George Washington Middle School counselors celebrate national award

George Washington Middle School counselors celebrate national award

By Chris Teale (Photo/Chris Teale)

The counseling program at George Washington Middle School joined vaunted company in late January as it was named one of 600 “Model Programs” by the American School Counselor Association.

The award — Recognized ASCA Model Program, known as RAMP — is awarded to schools that deliver a comprehensive and data-driven counseling program and a strong educational environment. The department will officially receive the award during a special ceremony at ASCA’s annual conference in New Orleans in July.

George Washington has two counselors assigned to each grade, led by director of school counseling Stephanie Smith, with each counselor responsible for half of the students in a grade. Heather Clark and Stacey Thomas are sixth grade counselors; the school’s seventh grade counselors are Bernadette Brown and Emily Boydstun, and Ben DeRigge and Kimberly Shoemaker are counselors for the eighth grade.

The counselors provide classroom lessons as well as group and individualized counseling sessions to students in all three grades on a variety of topics, meaning they spend the majority of their time out in the school community.

“A lot of people don’t know that about counseling: that the day and age and time of being in your office and waiting for a problem to come to you is over,” said Smith. “It’s not how they do their work. They’re proactive and data-driven and they’re out there and teaching lessons to students.”

Students are offered support from counselors in a variety of areas, including academically and emotionally. Anger management, coping with grief and loss and working on social skills are some of the emotional areas covered, while academic support can be aimed at helping students with Honors classes or helping them understand how to leverage their school experience for a future career.

Counseling programs also are devised with wider school goals in mind, based in part on state Standards of Learning test results. One program Smith pointed to is called emotional literacy, a nationwide project that focuses on the social, emotional and psychological aspects of literacy and is being used to help improve the school’s scores in English and language arts.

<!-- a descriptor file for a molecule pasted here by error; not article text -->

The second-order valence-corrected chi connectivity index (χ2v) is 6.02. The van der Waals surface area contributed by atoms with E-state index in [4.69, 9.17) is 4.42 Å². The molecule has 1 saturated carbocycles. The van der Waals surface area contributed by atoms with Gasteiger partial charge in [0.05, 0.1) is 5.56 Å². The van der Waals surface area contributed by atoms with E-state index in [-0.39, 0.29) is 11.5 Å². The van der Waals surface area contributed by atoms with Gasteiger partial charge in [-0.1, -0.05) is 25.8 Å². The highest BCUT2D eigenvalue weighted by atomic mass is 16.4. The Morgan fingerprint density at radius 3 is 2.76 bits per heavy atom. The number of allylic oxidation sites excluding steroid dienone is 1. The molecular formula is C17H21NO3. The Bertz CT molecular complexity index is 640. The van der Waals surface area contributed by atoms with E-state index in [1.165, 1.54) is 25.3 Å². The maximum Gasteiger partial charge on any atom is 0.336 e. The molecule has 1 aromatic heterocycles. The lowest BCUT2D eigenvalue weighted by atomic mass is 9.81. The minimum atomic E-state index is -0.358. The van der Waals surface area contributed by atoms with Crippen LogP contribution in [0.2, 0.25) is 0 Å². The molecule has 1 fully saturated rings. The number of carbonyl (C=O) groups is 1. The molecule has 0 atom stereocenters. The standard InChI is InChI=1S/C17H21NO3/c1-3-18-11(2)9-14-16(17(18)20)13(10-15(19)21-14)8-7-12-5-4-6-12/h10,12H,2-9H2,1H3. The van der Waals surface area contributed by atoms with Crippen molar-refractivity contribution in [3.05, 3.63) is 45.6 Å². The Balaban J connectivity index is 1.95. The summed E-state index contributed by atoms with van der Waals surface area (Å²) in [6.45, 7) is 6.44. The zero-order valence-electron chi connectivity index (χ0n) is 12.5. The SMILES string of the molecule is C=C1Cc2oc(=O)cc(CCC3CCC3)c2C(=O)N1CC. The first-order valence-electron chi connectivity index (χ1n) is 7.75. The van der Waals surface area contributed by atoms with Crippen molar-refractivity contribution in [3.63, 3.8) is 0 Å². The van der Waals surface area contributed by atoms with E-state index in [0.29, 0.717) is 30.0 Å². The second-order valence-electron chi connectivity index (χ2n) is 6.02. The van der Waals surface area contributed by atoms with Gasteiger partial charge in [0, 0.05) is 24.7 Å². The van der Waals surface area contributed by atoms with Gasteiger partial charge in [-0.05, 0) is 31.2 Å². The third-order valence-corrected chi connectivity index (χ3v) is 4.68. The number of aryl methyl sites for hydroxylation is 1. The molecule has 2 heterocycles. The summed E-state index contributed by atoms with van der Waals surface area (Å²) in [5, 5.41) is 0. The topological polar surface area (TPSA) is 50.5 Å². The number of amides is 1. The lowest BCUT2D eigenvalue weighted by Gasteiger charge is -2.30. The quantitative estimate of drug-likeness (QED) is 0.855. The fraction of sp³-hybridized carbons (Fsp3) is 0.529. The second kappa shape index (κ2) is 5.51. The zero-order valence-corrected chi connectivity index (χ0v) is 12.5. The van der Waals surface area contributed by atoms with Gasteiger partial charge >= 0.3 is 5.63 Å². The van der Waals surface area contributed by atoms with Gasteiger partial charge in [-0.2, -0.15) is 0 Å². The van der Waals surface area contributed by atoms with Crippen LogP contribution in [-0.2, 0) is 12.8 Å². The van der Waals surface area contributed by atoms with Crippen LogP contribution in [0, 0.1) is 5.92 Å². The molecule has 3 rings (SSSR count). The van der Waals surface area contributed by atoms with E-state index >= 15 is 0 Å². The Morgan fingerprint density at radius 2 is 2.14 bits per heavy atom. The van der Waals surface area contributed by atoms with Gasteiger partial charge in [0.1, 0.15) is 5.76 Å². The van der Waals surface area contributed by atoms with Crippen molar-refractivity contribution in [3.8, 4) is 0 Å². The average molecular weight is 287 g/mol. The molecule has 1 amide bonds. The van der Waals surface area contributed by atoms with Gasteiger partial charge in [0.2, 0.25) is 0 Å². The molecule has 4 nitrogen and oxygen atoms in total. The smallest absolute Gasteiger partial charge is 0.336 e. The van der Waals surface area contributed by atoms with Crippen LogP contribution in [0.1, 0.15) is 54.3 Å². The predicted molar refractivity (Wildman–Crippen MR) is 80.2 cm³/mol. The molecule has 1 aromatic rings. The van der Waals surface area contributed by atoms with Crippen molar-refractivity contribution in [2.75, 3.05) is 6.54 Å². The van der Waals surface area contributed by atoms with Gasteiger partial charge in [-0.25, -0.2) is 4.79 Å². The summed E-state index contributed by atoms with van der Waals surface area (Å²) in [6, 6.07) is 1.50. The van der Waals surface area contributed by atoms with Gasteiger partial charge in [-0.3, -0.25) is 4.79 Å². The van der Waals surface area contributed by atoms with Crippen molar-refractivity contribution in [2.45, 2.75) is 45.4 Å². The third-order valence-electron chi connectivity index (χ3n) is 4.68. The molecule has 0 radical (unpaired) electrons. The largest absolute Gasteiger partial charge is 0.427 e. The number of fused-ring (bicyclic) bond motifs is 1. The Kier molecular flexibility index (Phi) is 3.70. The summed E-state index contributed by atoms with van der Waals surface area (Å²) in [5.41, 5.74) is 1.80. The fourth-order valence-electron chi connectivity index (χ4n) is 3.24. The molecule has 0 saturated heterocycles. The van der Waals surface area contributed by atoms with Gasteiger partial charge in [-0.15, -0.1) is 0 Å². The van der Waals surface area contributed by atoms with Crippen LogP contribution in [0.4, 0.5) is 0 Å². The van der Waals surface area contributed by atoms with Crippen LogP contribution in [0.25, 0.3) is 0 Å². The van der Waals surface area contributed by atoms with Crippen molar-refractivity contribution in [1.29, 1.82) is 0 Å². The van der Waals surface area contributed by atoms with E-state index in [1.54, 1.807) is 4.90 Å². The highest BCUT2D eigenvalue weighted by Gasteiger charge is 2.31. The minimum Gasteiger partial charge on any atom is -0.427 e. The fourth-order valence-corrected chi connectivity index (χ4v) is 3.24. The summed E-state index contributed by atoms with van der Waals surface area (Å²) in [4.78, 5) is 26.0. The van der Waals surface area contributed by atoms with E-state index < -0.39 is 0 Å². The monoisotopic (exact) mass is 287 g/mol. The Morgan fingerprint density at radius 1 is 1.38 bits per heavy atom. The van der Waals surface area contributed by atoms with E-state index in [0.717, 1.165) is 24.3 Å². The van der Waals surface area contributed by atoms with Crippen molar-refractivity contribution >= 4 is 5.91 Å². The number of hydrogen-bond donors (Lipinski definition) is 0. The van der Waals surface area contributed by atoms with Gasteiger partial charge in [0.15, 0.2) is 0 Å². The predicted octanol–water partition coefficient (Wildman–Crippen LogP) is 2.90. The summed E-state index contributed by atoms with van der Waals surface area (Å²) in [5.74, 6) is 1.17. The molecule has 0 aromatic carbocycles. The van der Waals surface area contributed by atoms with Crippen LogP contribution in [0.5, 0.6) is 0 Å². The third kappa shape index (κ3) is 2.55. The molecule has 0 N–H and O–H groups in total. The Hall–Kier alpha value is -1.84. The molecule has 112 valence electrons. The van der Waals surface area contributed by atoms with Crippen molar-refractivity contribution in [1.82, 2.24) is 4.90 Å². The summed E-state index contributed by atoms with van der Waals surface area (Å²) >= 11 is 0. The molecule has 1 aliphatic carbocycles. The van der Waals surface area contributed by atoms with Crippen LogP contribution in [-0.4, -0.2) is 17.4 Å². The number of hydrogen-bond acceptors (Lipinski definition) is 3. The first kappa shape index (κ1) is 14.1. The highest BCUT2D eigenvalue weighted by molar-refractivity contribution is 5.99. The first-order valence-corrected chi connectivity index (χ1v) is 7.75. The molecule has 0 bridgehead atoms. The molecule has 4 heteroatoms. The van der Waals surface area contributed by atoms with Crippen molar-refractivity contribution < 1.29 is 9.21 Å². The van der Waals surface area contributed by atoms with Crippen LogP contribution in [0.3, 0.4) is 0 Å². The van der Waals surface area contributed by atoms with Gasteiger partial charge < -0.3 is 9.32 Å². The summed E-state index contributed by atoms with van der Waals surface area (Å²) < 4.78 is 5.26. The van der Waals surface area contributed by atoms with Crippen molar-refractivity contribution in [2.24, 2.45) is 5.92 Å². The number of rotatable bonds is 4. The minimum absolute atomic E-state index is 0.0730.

On top of that, counselors often are required to react to new situations that come about on short notice and offer support, perhaps family issues or troubles at school.

“Every day is different, every day is unique,” said DeRigge. “You walk in with a plan, but then you see students come in with a variety of issues from home that walk in, and you deal with the immediate needs first. Oftentimes, your plan when you walk in is still there when you walk out. But every day is different and unique.”

To determine the services students need, counselors perform a needs assessment. Then, at the end of a program, students are given the same assessment to see the impact of the services provided. That data then helps the counselors analyze the efficacy of programs and determine what to expand or pull back on.

“Sometimes we’re learning as we go along with the students,” said Shoemaker. “If it doesn’t work, we’ll try something else the next time we do that same lesson and see what works best in terms of getting our message across and whatever we want to convey to the kids, [so that] the way that we’re doing our lessons is actually conveying that message.”

All of the counselors pointed to a school-wide effort to bring these services to students that mobilizes parents, teachers and other staff. Thomas said being able to build relationships with colleagues beyond the counseling service is crucial to having a strong presence.

“Once you have that relationship, the students will come to you, the teachers will approach you, and [it’s] also being a good listener,” she said. “We want to know what the kids are going through. If we’re not listening to them, how will we know what they’re experiencing?”

Looking forward, the counselors said they refuse to rest on their laurels, especially as they work with their respective grades across the students’ entire time at George Washington Middle and look to keep making use of the work they have already done.

“I came in this year, and there has been this awesome foundation in this department already laid,” Clark said. “It makes me, as somebody coming in this year, really excited for what we’re going to do in the future. It’s just exciting to think about how our students as sixth graders are going to benefit from that program that’s already been set up for them when they’re coming in as sixth graders, which is a really cool thing.”

“Just because we got RAMP doesn’t mean that what we do stops,” Shoemaker said. “We’re still going to collect data, we’re still going to do all the same things that we did to earn that award, because obviously it is benefiting the students and that’s the whole reason we’re here. We’re a support for the students. We advocate for the students, and that’s just not going to stop.”